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The first-person mode is a brilliant design choice to help improve combat when using a top-down camera during regular exploration. 

The graphics in You Will Die Here Tonight do a great job at bringing to life this retro look. The top-down shots, again, reminded me a lot of Resident Evil whereas the first-person perspective was reminiscent of retro first-person shooters such as Doom. When needed, the game will switch to an illustration when the character stumbles across something particularly gruesome to better portray the horrors they are looking at. However, I did feel like this technique was only put to good use in the first hour or so of the game as it’s not used much later on despite being effective in showing what the retro graphics and top-down camera cannot. 

I did find the controls very confusing to begin with, the main reason for this being that you can’t check back on them once you’ve started the game which is an… odd design choice. On keyboard and mouse, you use the number keys to switch between weapons in your inventory. For some reason, this does not apply to melee weapons even though the UI during first-person mode implies that you would use the D-pad to switch between them all on controller. Instead, your melee weapon is selectable using the space bar, which is shown in the tutorial but, as mentioned before, you can’t refer back to the controls menu later on, so if you forget this detail you may think you’re experiencing a glitch like I did for half the game until I searched through the Steam discussions. This was responsible for the majority of my deaths in the first half of You Will Die Here Tonight as I would run out of ammo and not be able to switch to a melee weapon. You can flee from combat it if gets overwhelming but if an enemy gets too close to you again it will draw you back into first-person mode.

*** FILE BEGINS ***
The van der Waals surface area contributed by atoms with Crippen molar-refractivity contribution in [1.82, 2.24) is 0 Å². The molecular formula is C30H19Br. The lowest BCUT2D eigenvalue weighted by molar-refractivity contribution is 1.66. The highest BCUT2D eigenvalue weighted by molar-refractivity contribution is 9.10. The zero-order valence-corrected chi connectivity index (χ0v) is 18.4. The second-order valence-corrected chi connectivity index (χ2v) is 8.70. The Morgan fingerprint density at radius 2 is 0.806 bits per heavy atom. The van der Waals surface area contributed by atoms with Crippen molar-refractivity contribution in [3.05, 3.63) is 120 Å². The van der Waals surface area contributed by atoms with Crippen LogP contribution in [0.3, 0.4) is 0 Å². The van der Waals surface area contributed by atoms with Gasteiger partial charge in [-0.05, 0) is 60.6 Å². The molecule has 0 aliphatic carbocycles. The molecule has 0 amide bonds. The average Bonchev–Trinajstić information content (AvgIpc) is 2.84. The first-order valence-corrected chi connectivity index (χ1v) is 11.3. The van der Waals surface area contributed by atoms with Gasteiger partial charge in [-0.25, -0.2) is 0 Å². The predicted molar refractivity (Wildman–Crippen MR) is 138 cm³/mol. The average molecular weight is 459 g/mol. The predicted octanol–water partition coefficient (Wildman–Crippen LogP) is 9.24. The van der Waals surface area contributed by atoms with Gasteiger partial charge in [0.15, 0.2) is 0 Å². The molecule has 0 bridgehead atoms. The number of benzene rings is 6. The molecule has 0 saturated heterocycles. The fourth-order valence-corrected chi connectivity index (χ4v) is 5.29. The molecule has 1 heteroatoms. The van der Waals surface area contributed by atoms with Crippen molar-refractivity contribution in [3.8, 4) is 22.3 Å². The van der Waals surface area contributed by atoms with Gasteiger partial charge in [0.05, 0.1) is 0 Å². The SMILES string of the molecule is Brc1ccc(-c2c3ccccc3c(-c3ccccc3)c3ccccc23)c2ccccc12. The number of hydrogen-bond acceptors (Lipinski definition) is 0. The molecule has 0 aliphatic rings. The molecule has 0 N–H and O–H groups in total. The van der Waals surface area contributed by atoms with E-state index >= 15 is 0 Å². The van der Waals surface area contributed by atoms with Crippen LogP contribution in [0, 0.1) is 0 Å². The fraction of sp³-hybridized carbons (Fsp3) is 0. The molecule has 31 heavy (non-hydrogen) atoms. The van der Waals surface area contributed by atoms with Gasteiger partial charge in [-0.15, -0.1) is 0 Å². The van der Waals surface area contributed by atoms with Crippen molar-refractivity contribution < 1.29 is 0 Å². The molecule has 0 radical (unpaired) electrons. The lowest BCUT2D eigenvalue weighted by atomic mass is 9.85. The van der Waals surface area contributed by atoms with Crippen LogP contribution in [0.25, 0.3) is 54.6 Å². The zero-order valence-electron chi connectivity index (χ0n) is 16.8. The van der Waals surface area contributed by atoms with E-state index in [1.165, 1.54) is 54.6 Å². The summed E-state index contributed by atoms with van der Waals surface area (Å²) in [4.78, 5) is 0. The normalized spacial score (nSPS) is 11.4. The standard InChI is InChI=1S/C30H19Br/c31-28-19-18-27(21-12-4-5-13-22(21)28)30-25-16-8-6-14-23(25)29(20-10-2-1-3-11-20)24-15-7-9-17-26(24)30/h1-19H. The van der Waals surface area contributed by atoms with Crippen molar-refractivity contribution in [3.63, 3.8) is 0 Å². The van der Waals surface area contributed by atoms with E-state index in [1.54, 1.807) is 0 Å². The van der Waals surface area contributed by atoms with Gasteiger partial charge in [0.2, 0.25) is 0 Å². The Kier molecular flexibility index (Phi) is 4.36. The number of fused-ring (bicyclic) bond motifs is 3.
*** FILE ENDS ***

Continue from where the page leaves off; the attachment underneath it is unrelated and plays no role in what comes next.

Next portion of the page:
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The game will switch to an illustration when it wants to show something particularly gruesome that its retro graphics won’t do justice. 

As mentioned before, upon death you simply switch to one of the other remaining characters on the team. Puzzles will remain solved and shortcuts will remain unlocked, your weapons and upgrades will also carry across – I even found that damage made to a boss’ health bar will also remain in character switches which I like a lot! And you’ll even see the deceased team member on the map which the current playable character will comment on. As you explore the map, you can collect coins which you will put to use if you die too many times and run out of characters, allowing you to carry on from the last checkpoint. So, you may be wondering what happens if you run out of coins? Permadeath. This was probably the biggest downside to You Will Die Here Tonight as, although it’s a short game of around five hours, replaying the whole thing again straight away because you died too many times is incredibly frustrating and also not something I was expecting. I thought “game over” would set me back somewhat, but not force a complete restart. 

You Will Die Here Tonight is a fun psychological horror game. It has its flaws, especially when it comes to the keyboard and mouse controls, but for me my biggest problem is the permadeath mechanic. Despite this, it’s a relatively short game and any fans of the old school Resident Evil games will enjoy this too. 

Jess played You Will Die Here Tonight on PC with a review code.